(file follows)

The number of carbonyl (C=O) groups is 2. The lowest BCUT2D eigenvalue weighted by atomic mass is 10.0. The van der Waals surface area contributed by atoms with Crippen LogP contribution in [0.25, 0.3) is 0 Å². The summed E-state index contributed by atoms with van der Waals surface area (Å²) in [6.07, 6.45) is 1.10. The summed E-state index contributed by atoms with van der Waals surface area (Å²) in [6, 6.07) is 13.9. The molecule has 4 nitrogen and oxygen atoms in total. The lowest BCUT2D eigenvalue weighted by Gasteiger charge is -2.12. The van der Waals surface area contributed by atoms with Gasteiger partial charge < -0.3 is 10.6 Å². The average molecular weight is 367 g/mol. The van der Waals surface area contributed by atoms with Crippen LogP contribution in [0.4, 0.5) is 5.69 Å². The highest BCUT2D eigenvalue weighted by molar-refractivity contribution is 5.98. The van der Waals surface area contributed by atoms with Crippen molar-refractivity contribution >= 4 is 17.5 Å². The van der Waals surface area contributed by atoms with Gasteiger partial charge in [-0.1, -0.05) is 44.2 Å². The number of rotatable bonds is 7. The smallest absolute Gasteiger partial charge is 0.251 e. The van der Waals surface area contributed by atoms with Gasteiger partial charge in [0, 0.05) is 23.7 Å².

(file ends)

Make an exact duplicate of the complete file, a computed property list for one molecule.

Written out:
The number of carbonyl (C=O) groups is 2. The lowest BCUT2D eigenvalue weighted by atomic mass is 10.0. The van der Waals surface area contributed by atoms with Crippen LogP contribution in [0.25, 0.3) is 0 Å². The summed E-state index contributed by atoms with van der Waals surface area (Å²) in [6.07, 6.45) is 1.10. The summed E-state index contributed by atoms with van der Waals surface area (Å²) in [6, 6.07) is 13.9. The molecule has 4 nitrogen and oxygen atoms in total. The lowest BCUT2D eigenvalue weighted by Gasteiger charge is -2.12. The van der Waals surface area contributed by atoms with Gasteiger partial charge < -0.3 is 10.6 Å². The average molecular weight is 367 g/mol. The van der Waals surface area contributed by atoms with Crippen LogP contribution in [0.4, 0.5) is 5.69 Å². The highest BCUT2D eigenvalue weighted by molar-refractivity contribution is 5.98. The van der Waals surface area contributed by atoms with Crippen molar-refractivity contribution >= 4 is 17.5 Å². The van der Waals surface area contributed by atoms with Gasteiger partial charge in [-0.1, -0.05) is 44.2 Å². The number of rotatable bonds is 7. The smallest absolute Gasteiger partial charge is 0.251 e. The van der Waals surface area contributed by atoms with Gasteiger partial charge in [0, 0.05) is 23.7 Å².